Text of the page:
Engineering and Humour in the Late Ottoman Empire: The Journal SHAQA
Engineering education in the Ottoman Empire goes back to the early 18th century and starts within the military schools. In the course of time, civil educational institutions appear from the 19th century onwards. Engineering School (Mühendis Mekteb-i Alisi) is the cornerstone in terms of the institutionalized engineering education with its educational program and curricula. This engineering school will evolve into present Istanbul Technical University. The journal Shaqa is issued by the students of this engineering school and reflects scientific, educational, social, political, literal, psychological as well as ironic and humoural aspects of the time. This article aims to explore the engineering education of the time along with the atmosphere conceptualized and depicted by the students of the school through poems, essays, formulas and visual materials. It also aims to provide the readers with an opportunity to follow the activities of the school by means of the students remarks, opinions and criticisms about the engineering education.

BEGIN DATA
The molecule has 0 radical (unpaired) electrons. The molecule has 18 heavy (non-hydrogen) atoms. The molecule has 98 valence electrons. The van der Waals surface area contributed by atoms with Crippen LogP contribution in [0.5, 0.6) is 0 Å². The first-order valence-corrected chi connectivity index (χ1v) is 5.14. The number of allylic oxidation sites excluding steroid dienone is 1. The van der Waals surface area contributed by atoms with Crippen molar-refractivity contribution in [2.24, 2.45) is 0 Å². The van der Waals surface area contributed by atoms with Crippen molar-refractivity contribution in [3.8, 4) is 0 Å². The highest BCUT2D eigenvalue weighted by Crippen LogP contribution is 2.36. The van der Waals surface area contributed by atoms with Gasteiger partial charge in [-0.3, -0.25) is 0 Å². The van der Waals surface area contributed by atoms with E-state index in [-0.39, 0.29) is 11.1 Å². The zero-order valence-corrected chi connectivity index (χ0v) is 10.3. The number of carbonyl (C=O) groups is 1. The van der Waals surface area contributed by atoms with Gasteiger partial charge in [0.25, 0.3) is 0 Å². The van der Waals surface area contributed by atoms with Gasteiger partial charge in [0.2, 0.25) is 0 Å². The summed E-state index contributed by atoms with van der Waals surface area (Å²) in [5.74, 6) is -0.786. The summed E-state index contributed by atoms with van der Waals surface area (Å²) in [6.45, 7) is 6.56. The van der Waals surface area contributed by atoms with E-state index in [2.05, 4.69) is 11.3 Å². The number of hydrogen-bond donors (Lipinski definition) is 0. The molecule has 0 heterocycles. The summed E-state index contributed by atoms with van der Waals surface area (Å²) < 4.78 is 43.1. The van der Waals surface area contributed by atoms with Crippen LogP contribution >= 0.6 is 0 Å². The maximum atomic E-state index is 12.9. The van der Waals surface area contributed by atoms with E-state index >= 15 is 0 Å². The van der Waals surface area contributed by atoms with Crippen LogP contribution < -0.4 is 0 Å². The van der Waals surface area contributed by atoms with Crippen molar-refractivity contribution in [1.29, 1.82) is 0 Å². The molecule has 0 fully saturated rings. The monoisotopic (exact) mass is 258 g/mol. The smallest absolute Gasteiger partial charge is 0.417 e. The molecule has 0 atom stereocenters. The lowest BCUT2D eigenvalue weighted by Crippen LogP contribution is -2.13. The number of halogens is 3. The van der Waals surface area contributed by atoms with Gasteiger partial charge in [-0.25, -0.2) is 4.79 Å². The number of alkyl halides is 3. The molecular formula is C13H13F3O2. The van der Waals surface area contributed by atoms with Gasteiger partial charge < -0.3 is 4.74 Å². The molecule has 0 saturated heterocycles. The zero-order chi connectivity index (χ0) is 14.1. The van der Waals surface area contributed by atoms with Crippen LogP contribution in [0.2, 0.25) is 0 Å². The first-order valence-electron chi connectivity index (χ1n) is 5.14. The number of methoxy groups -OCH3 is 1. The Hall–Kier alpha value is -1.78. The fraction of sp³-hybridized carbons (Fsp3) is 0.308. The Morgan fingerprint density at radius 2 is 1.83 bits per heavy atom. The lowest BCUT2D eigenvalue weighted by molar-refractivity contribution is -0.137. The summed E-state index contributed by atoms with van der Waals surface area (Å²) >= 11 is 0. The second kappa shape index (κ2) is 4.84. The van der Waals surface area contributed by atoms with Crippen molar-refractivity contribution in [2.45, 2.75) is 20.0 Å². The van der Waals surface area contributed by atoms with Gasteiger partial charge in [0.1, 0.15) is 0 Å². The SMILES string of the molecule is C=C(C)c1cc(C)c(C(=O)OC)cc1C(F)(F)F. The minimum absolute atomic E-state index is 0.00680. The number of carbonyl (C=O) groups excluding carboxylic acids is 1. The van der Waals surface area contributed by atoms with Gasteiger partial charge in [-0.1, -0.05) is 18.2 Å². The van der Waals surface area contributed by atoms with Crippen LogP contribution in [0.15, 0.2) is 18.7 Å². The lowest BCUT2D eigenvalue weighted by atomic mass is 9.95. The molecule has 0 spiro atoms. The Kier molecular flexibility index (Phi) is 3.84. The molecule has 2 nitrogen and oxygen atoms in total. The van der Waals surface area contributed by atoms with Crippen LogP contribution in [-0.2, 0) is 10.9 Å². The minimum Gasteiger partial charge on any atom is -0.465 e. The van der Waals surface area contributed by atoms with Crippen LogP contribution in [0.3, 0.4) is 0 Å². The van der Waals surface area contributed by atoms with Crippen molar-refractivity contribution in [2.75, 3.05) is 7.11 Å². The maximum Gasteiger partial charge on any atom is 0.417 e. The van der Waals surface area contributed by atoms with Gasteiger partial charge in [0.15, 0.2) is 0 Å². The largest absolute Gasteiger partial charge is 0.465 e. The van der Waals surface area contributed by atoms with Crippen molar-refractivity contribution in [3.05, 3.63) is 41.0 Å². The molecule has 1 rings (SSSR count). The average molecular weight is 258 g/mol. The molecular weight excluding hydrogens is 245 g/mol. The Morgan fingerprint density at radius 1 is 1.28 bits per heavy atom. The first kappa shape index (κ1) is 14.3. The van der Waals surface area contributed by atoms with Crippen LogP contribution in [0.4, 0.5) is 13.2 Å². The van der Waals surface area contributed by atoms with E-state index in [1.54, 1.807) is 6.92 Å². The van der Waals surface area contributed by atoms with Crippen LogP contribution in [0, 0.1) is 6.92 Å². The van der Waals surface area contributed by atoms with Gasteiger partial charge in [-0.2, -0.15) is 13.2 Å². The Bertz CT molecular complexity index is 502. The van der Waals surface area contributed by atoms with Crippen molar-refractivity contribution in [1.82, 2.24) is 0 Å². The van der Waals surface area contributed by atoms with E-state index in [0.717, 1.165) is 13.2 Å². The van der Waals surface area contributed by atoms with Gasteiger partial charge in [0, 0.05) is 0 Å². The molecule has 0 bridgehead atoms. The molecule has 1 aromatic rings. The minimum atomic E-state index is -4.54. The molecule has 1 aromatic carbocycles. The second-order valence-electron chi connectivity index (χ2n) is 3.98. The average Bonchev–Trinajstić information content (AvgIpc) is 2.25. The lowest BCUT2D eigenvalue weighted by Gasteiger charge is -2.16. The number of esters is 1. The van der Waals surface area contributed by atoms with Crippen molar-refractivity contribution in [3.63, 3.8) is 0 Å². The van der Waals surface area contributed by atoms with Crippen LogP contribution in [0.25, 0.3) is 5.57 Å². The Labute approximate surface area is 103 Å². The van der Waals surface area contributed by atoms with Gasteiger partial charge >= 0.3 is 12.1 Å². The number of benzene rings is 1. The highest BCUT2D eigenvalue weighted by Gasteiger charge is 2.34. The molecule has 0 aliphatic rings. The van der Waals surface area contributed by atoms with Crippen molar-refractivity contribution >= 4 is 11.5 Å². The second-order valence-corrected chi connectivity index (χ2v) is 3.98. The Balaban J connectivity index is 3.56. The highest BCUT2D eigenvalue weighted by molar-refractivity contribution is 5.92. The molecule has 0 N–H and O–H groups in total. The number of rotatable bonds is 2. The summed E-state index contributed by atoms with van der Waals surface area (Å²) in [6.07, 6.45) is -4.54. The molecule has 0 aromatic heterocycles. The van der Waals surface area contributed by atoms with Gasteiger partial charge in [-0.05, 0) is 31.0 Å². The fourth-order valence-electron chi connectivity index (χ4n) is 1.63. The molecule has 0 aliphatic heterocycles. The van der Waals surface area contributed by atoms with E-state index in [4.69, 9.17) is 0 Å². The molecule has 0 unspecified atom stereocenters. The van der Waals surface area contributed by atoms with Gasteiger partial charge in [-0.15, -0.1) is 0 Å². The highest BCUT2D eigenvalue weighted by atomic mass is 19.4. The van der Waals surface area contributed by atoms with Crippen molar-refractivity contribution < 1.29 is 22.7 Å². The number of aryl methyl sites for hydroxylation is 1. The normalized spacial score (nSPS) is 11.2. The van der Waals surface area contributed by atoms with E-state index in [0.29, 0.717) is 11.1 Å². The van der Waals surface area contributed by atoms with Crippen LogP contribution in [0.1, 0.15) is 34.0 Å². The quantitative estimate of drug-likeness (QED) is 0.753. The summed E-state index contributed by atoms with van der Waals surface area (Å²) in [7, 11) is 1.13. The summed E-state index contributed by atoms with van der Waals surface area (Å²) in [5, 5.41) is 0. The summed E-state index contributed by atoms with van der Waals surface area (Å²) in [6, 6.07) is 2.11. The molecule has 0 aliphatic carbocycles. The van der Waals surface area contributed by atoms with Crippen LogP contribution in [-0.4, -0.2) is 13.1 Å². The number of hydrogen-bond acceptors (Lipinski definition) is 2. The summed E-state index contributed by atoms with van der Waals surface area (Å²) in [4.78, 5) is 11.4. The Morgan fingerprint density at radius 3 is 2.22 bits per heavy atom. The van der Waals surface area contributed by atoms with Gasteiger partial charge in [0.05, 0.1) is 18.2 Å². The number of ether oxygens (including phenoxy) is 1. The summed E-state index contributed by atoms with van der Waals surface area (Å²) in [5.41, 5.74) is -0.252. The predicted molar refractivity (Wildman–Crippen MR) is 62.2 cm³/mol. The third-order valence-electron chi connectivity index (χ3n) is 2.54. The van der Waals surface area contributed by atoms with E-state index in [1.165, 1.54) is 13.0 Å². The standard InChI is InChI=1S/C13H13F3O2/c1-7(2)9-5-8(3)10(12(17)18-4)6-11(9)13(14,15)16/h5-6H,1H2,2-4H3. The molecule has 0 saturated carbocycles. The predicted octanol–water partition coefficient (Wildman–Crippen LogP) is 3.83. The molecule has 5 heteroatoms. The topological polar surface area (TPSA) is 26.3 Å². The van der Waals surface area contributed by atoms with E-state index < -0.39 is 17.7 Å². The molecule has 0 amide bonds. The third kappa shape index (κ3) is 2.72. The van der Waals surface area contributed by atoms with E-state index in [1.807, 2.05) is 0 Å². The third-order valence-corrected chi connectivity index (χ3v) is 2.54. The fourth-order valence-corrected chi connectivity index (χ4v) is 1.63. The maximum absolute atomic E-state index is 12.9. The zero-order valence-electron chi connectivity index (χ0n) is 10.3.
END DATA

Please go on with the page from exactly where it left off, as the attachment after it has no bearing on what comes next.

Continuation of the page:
La Mécanique physique au sens de Joseph Boussinesq
Joseph Boussinesq (1842-1929), mathématicien et physicien, élu à l’Académie des sciences dans la section de Mécanique, est connu pour ses travaux sur l’élasticité et l’hydrodynamique. Ceux-ci font partie intégrante d’une Mécanique physique conçue comme une explication générale de tous les phénomènes en termes de mouvements moléculaires. D’un côté, Boussinesq semble s’inscrire dans le prolongement des vues de Poisson. De l’autre, il fait figure de rénovateur : il remanie la Mécanique en donnant la primauté au concept d’énergie. La Mécanique physique se rattache à la famille des théories dynamiques construites dans la seconde moitié du XIXe siècle sur la base de la loi de la conservation des forces vives. L’intention de Boussinesq est de la situer à la jonction des voies newtonienne et leibnizienne. Comme il ne peut pas remonter jusqu’aux actions moléculaires individuelles, il trouve un subterfuge : grâce à sa bonne intelligence du côté géométrique des choses, il passe maître dans l’art de définir analytiquement des classes de phénomènes et de les mettre ensuite en harmonie. Au cœur de ses conceptions épistémologiques il y a la croyance en un monde géométrique autonome, modèle et idéal du monde physique. Dans l’exploration des rapports entre ces deux mondes, Boussinesq arrive aux confins de la science et de la métaphysique. Son mémoire sur la Conciliation du véritable déterminisme mécanique avec l’existence de la vie et de la liberté morale est représentatif d’une œuvre qui, dans sa totalité, présente une dimension métaphysique et religieuse en pleine cohérence avec sa dimension scientifique. Les idées de science et de progrès qui s’en dégagent expliquent l’éclectisme dont fait preuve l’auteur dans l’élaboration de sa Mécanique physique.